From “The Best of the Word for You Today”


G.K. Chesterton once said of Abraham Lincoln: “This great man had one secret vice that was far more

unpopular among his followers than the habit of drinking. He had the habit of thinking.” Cultivate the company of good thinkers: Solomon says, “He that walketh with wise men shall be wise” (Pr 13:20). When we submit ourselves to Christ He doesn’t tell us to abandon our minds, He tells us to “renew”

them (See Ro 12:1-2). How do we win someone to Christ? By attacking what they think? No, that alienates them. We must do 3 things:

(1) Convince them that we truly care about them.

(2) Convince them that God truly cares about them.

(3) Find their wounded area and apply the healing balm of God’s Word to it.

When it comes to sharing our faith a lot of us are only comfortable talking to “down-and-outers,” Hey, who’s going to reach the “up-and-enters?” Paul said, “I continue … witnessing both to small and great” (Ac 26:22). When Paul visited Athens he ended up on Mars Hill where he addressed some of the city’s

better minds. His words are a brilliant display of a spirit sharpened mind at work. Paul was not a small parochial man, but a man in touch with his world. He was comfortable in a backwater town like Derbe, a business community like Ephesus, a political capital like Rome, and an intellectual center like Athens. “I am made all things to all men, that I might by all means save some” (l Co 9:22). So discipline your mind, dedicate it to Christ’s purposes and use it to attract others to Him.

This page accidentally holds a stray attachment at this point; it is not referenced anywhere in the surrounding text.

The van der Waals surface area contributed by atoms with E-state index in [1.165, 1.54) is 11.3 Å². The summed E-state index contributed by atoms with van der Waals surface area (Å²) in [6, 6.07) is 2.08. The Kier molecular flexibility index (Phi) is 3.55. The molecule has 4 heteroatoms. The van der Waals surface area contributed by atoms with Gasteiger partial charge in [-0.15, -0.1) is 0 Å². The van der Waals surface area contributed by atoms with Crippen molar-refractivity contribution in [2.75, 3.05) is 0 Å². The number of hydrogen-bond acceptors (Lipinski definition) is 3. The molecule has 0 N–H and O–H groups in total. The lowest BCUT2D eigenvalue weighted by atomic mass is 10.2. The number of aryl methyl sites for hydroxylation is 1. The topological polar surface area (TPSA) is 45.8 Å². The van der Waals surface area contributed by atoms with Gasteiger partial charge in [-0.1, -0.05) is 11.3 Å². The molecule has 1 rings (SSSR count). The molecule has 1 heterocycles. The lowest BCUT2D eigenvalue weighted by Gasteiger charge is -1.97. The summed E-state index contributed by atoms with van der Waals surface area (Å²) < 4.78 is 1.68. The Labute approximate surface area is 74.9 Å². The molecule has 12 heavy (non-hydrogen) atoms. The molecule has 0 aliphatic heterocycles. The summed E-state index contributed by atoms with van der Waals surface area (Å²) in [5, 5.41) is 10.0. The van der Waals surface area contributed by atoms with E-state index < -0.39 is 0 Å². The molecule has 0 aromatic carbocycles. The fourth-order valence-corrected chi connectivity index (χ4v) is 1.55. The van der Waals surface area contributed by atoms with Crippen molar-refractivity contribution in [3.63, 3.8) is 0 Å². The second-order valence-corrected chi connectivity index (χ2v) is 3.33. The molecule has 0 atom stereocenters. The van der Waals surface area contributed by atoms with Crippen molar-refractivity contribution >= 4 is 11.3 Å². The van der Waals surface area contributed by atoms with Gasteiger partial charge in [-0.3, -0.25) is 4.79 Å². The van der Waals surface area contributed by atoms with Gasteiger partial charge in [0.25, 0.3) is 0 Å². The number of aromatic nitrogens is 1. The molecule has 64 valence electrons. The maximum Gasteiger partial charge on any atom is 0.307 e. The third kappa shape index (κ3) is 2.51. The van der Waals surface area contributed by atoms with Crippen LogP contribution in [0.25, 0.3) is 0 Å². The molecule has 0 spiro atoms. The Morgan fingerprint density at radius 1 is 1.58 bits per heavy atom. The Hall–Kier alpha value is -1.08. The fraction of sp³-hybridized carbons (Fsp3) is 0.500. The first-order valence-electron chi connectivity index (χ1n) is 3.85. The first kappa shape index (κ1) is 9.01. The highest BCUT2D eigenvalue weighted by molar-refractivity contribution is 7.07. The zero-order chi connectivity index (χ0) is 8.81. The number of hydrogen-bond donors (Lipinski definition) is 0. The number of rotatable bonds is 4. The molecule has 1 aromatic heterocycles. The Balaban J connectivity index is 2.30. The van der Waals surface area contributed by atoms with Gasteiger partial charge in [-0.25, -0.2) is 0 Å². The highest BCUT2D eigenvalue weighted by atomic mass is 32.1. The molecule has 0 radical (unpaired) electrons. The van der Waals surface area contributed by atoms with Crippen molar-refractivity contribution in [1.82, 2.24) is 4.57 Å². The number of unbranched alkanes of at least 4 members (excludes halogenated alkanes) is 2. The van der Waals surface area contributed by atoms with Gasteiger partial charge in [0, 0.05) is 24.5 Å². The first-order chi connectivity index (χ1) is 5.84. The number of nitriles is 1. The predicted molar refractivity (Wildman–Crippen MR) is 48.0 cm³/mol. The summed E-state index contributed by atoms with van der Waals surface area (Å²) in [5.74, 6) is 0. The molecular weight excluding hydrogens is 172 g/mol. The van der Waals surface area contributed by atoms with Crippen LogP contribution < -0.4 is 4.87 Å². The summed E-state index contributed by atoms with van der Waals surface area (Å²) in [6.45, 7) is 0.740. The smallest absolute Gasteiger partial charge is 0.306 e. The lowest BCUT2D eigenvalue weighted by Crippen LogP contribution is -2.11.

From “The Best of the Word for You Today”


God hath … given us … a sound mind. 2 Timothy 1:7

  1. Victor Hugo’s Les Miserables, there’s a line regarding the priest Myriel, who “was fated to undergo the lot of every newcomer to a little town where there were many mouths that speak, but few heads that think.” The undisciplined mind becomes a lazy mind. And that’s dangerous because it easily succumbs to the culture and influences around it. Little of value is ever Iearned through one-way monologue, be it a

sermon or a lecture. There are many eloquent speakers today who are relentless in offering their opinions on just about every issue, who weave a spell of thought that relieves the individual of exploring things for themselves.

In the Book of Acts we read that the Bereans “examined the Scriptures every day to see if what Paul said was true” (Ac 17:11 NIV). Asking, “Why? How? Who says so?” is not an act of rebellion, it’s godly wisdom! One walks around today knowing full well that an inappropriate response to a political comment, a doctrinal issue or a matter of social policy can lose you friends, a reputation, or even a job. The godly mind, however, resists this cookie-cutter approach to thought. It weighs every question and asks if Scripture speaks directly Of indirectly to the matter. It examines it in the light of history; how have God’s people faced this before? It measures the matter in terms of its ability to reflect the redeeming love of Christ. It enquires, “Will this bring credibility or shame to the Kingdom of God which I represent?”

From “The Best of the Word for You Today”


You … know all about my teaching, my way of life, my purpose, faith, patience, love, endurance. 2 Timothy 3: 10 NIV,